Work in America A Long Time Comin

This article was last updated on April 16, 2022

While the unemployment picture has improved since the depths of the Great Recession, certain aspects of employment in America are still in terrible shape, none more so than the length of time that workers are unemployed.
 
Here's a graph from FRED showing the mean duration of unemployment in weeks since the middle of 2011:
 
 
Looks pretty good, doesn't it?  The way that the mean duration of unemployment dropped in late 2012 is a thing of beauty!  The mean dropped from a high of 40.7 weeks in November and December of 2011 to its current mean of 35.3 weeks, a drop of 5.4 weeks in one short year.  Amazing!  Outstanding!  Congratulations to all involved.
 
Ah, but, as usual with statistics, there's a fly in the ointment.
 
Even though the Great Recession "ended" in July of 2009, nearly four years ago, the duration of unemployment is still wickedly high.  How so, you say?
 
Take a look at this graph which shows the same statistical data back to 1947:
 
 
Now you can see the problem.  While the headline U-3 number has shown a drop of a couple of percentage points from its peak, the duration of unemployment has barely budged when taken into historical perspective.
 
Immediately after the three most recent recessions in the 1980s, 1990s and 2000s, the mean duration of unemployment peaked at around 20 weeks.  Since the end of World War II, the longest mean duration of unemployment hit 21.2 weeks in July 1983 and fell fairly rapidly to 15 weeks or less during the economic expansion in the mid- and late 1980s.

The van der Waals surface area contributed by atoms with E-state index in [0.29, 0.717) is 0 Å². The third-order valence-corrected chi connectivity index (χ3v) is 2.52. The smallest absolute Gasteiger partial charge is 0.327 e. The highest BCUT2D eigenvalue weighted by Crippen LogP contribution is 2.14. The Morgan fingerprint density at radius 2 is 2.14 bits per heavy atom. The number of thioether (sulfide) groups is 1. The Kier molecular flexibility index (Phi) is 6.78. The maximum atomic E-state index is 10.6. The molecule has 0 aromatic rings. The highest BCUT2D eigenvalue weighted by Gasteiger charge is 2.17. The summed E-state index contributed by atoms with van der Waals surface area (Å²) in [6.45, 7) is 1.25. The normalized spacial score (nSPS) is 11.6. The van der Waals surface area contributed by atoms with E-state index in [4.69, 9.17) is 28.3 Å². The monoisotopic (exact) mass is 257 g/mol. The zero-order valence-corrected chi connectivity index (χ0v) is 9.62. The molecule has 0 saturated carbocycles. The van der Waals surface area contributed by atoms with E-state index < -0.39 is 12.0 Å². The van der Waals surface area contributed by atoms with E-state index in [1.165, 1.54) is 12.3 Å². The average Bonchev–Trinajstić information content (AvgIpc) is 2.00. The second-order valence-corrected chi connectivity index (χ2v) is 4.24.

Such is certainly not the case this time.  If the Great Recession had been a "normal" economic contraction, the mean length of time that a worker would be out of work at this point in the economic cycle would be around 15 weeks.  Instead, we find that the current mean is 35.3 weeks, nearly 2.5 times as long as it should be.
 
Not only that, but to heap insult upon injury, of the total unemployed, 36.1 percent have been unemployed for 27 weeks or longer, a level that is nearly twice as high as what it should be at this point in the economic recovery as shown here:
 
 
So, when you read headlines in the mainstream media or listen to the propaganda spewing forth from central bankers and politicians, keep in mind that the data behind the headline statistics is not always a pretty sight.  In this case, it means a dramatically extended period of suffering for millions of American families who are spending very long periods of time without work.
 
Click HERE to read more of Glen Asher's columns

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